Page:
UNION COUNTY, NJ — Clark police Chief Pedro Matos said he has been in a difficult position in the rare instance when resident said a township officer had acted unprofessionally and the officers denied it.
But facts haven’t been in question since officers began wearing body cameras in January 2016, and Matos said that’s why his officers love them.
“In the past, if we received a call and a citizen said ‘an officer was rude to me’ or ‘cursed at me’ or ‘was unprofessional,’ we looked into it,” Matos said during a Jan. 4 phone interview. “We had no way of determining for sure what had occurred. It was this person’s account versus this person’s account. Even though we would side with the officer and say there is no evidence to prove either way, it always left that air of, well maybe he did, maybe he didn’t. Do I have a have an officer who was rude?
“That’s gone today. There’s no suspicion. When we look at the incident, we know for a fact, 100 percent what exactly was said, what was done. From the officers’ perspective, they’ve embraced that because it takes away any suspicion.”
Acting Union County Prosecutor Michael A. Monahan announced Dec. 27 that the county is set to be the first in New Jersey to be exclusively patrolled by local law enforcement outfitted with body-worn cameras.
Monahan was joined by county officials and most of Union County’s 21 municipal police chiefs at the Andrew K. Ruotolo Justice Center in Elizabeth for that announcement.
“I am confident there will come a time when body-worn cameras are as commonplace as any other item in a police officer’s toolkit,” Monahan said. “But for now, we can be satisfied in the knowledge that Union County, on the issue of body-worn cameras, is at the vanguard among law enforcement in New Jersey, progressively ahead of the curve and leading the way. And for that, I thank our chiefs for their commitment to delivering transparency, accountability, and professionalism to the public.”
The Prosecutor’s Office allocated approximately $181,000 of its forfeiture funds to six municipal police departments in 2018 to cover significant shares of first-year startup costs for their body-worn cameras, ancillary equipment and file storage. All those departments are currently in various active stages of body-worn camera deployment, a process anticipated to be completed early in 2019.
In 2015, the Prosecutor’s Office launched what was then New Jersey’s largest county-funded, multimunicipality body-worn camera pilot program, with eight departments signing up for the initial rollout in late 2015: Elizabeth, Plainfield, Linden, Scotch Plains, Roselle Park, Mountainside, Fanwood and Garwood.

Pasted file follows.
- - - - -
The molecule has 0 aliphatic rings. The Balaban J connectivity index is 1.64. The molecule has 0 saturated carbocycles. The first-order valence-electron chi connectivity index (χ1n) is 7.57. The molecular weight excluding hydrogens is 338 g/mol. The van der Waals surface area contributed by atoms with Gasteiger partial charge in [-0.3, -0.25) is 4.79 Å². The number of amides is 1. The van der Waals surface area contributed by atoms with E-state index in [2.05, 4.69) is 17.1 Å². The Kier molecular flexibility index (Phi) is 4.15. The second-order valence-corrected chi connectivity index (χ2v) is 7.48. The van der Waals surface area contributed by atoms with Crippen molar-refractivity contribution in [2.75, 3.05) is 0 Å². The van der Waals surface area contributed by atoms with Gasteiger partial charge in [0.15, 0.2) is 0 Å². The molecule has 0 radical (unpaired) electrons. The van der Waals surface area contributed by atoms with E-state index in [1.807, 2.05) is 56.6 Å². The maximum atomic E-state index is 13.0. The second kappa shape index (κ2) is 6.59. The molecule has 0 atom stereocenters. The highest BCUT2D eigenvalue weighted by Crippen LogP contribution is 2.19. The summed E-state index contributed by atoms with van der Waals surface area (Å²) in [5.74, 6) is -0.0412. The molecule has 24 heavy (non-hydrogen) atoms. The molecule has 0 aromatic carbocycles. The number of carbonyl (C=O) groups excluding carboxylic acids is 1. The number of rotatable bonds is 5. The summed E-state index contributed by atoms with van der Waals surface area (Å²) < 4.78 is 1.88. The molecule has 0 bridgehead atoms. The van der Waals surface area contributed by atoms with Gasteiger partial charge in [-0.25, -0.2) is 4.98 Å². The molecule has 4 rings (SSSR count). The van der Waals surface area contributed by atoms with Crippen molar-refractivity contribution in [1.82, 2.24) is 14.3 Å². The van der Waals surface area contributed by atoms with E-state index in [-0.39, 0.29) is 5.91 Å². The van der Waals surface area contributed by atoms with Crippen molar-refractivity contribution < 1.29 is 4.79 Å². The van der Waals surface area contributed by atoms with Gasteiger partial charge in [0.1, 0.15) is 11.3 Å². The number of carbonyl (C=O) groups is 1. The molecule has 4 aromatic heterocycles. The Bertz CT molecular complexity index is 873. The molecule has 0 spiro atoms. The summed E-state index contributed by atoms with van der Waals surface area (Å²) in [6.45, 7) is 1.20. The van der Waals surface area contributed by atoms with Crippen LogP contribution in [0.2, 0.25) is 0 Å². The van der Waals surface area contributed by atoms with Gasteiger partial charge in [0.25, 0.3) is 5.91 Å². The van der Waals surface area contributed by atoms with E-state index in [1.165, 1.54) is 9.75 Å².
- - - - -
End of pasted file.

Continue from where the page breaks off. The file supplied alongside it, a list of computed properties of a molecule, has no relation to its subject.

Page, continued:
The remaining departments in Union County independently implemented body-worn cameras at various points during the next several years.
The New Jersey Attorney General’s Office awarded 15 police departments in Union County a total of $376,500 to purchase body-worn cameras as part of past funding programs that offered more than $3 million to police agencies across the state to acquire the devices.
“Vehicle video systems have been available for law enforcement for decades, but body-worn cameras are a vast improvement because they allow you to see incidents unfold from the officers’ actual point of view,” Springfield police Chief John Cook said. “They have become a valued tool in daily use not only for officers’ protection, but the protection of the citizenry as well.
“The body-worn camera gives a true account of events, and may even reveal evidence that was not initially seen.”
Matos also said the fact that body-worn cameras offer officers a chance to review various incidents makes them an “amazing tool” for training purposes.
“An officer can look at his video and see the mistakes he made from a tactical standpoint,” Matos said. “Should I have been standing there? Should I have not been standing there? … But also from an interaction standpoint where an officer can see, maybe, I shouldn’t have said that, or maybe I should have approached this with a different perspective.
“So, it’s an amazing learning tool and also for supervisors to review and critique their officers’ actions on a specific call. We have been using body cams here in Clark since January 2016 and it’s an amazing tool for us.”
He did add that there are two downsides to the body-worn cameras. First, the program cost about $150,000 to start up, much of which was spent to purchase a secure server for the Clark Police Department to store video. He said other departments opt for a monthly charge to store video on an off-site cloud service. Second, it takes a lot of manpower to maintain thousands of hours of video.
“The manpower we have to dedicate to maintain, properly categorize these videos and then producing them when requested, that’s really where my cost is,” Matos said. “That number, I couldn’t tell you what it is.”